Sunday, September 2, 2012

Offering Softness

These days, most of my work with horses is really about working with me - how I present things to the horses so they can most effectively respond and do what I ask.  I think a big part of my job is setting my horses up for success - presenting things in a way they can understand, building the links in a chain of knowledge in a way they can use, and helping them position their bodies so they're balanced and in a good situation to be able to respond to my asks.  This doesn't mean that we don't have our confusions and misunderstandings - it's part of the learning process - I want the horse to feel empowered to try things out in an attempt to find the answer I'm looking for.  But to the extent I can shape what we do to make things easier for them to find the answer, that's something I should be trying to do.

One thing I've been working on since the clinic is eliminating/toning down my tendency to be abrupt - with how I apply my aids and how much I use when I ask.  I'm fortunate that I've got a couple of extremely sensitive horses who tell me right away if I'm over cueing - with these horses almost any physical cue is over cueing.  They've been teaching me about using my intent, focus and breathing to get the job done more quietly and effectively, particularly when they know how to do what I'm asking. With a younger/greener horse like Pie, sometimes a more specific physical cue is needed initially so that he's clear on what I want, but even that can be quickly reduced as he learns.  I need to end up offering him the same softness - the same feel - as I do my other horses - this is part of learning to ride all my horses consistently, as Mark challenged me to do at the clinic. The release is in the feel - that going-with-the-horse feeling when our bodies and minds are in sync and moving together to a common goal.

One thing I've been working on with all my horses is how I take up the reins.  If I take the slack out of the reins abruptly, I get bracing.  This has showed up with all the horses - the first taking up of contact, whether when asking for softness at the halt, in backing or in taking contact while moving, almost invariably has resulted in some sort of brace on the horse's part - which means they're finding my abruptness to be a brace in itself that they're then bracing against.  I pay a lot of attention when things show up as an issue in all my horses - it's a clear signal it's something I'm doing and not specific to the horse.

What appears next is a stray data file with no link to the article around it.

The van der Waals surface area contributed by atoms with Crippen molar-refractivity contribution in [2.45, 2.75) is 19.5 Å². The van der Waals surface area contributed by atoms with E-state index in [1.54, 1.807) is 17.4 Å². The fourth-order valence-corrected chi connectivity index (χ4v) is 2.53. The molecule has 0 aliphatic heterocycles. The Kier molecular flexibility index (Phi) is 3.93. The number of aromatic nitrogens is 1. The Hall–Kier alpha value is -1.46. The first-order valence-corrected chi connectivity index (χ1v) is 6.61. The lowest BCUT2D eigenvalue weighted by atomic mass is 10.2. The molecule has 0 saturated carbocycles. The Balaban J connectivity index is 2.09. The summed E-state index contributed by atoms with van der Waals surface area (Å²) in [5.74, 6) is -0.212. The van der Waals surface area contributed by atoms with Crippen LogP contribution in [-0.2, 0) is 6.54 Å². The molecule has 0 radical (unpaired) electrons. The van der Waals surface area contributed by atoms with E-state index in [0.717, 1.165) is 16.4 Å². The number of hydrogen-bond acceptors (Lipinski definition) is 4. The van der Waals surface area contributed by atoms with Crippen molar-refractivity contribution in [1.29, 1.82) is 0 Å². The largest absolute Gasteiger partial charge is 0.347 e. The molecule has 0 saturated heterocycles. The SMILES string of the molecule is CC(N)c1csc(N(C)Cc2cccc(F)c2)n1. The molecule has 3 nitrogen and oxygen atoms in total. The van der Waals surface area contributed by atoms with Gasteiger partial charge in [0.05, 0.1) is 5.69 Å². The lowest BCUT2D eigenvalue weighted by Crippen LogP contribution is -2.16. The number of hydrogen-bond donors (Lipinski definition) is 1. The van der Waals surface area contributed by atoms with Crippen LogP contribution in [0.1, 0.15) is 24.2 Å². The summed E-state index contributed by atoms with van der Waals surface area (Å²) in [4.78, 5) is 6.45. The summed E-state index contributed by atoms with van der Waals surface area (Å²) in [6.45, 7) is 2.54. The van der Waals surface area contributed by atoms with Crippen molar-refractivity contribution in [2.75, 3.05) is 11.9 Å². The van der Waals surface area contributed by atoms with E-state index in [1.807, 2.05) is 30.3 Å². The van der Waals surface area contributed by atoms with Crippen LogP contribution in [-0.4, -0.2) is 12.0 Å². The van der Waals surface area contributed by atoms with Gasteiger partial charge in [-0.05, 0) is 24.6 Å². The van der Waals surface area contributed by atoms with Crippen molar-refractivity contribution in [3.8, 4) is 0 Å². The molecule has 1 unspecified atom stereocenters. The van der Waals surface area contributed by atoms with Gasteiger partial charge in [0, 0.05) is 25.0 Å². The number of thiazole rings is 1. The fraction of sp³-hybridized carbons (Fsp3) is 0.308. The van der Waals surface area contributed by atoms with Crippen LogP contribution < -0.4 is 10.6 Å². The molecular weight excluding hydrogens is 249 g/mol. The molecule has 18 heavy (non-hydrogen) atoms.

Heather had me work on this some in my lessons, and I've been really working on it again - taking up the reins with softness.  If I do it right, I'm offering the horse the same soft feel I want back from them, and I pretty much get it.  I had great success with both Pie yesterday and Dawn this morning - as I took the reins up as softly as I could, they were offering me softness even with slack in the reins - it was delightful.  I'm getting to the point with all my horses that I can ride them with virtually no pressure on the reins - even with a little drape - and still get real softness and responsiveness - there's a live feel there.

Red's a little harder to deal with on this issue sometimes - he can get distracted by things that are going on and lose connection with my stream of thought - on those occasions I have to very, very softly redirect his attention to me.  He also can tend to get ahead of my thought - he's a big anticipator (this arises out of his tendency to worry about getting things right) and can start answering questions I haven't yet asked or offering up movements we were just doing even though we're no longer doing them.  These tendencies are improving as he worries less, and I have to just keep offering him the softness I want back from him while affirmatively giving him direction - but I have to do it without abruptness or overcuing - this is a real challenge for me and part of the task Mark gave me to ride all my horses the same.  I have to offer him the same softness that I offer the other two and give him the opportunity to respond in kind - muscling him into what I want isn't soft or productive - he's a horse that will mentally as well as physically brace if I do that.

I've also been getting a brace on mounting - he wants to move off and he braces when I ask him not to - I think my abruptness is having an effect there as well.  He's been full of energy lately with the cooler weather and because he hasn't been working hard under saddle as we get back into work, and he's anticipating moving off.  I need him to wait for my ask, and need to direct his attention back to me and be sure we've got softness there, and standing still in response to my ask, before I get on.  He can stand still with softness for mounting even when he's full of energy - he doesn't need to fret or worry. I have to be very consistent with him in terms of my direction and asks, but with softness too - not an easy thing to do!

2 comments:

  1. Having a sensitive horse to ride is such a gift. Too many people don't appreciate that gift and try to force those sensitive souls to be "perfect" in the human sense. They end with that will plod along with a headset in the same tempo in autopilot. It is so much more fun to learn how to really connect with those horses and listen to what they have to say. You have three lucky ponies.

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    1. I'm also trying to ride the one who appears less sensitive - Pie - as if he were as sensitive as the other two - he is, on the inside, but is a horse who doesn't show things on the outside as easily. I think all horses are sensitive, really, if we can just ride them as if they are.

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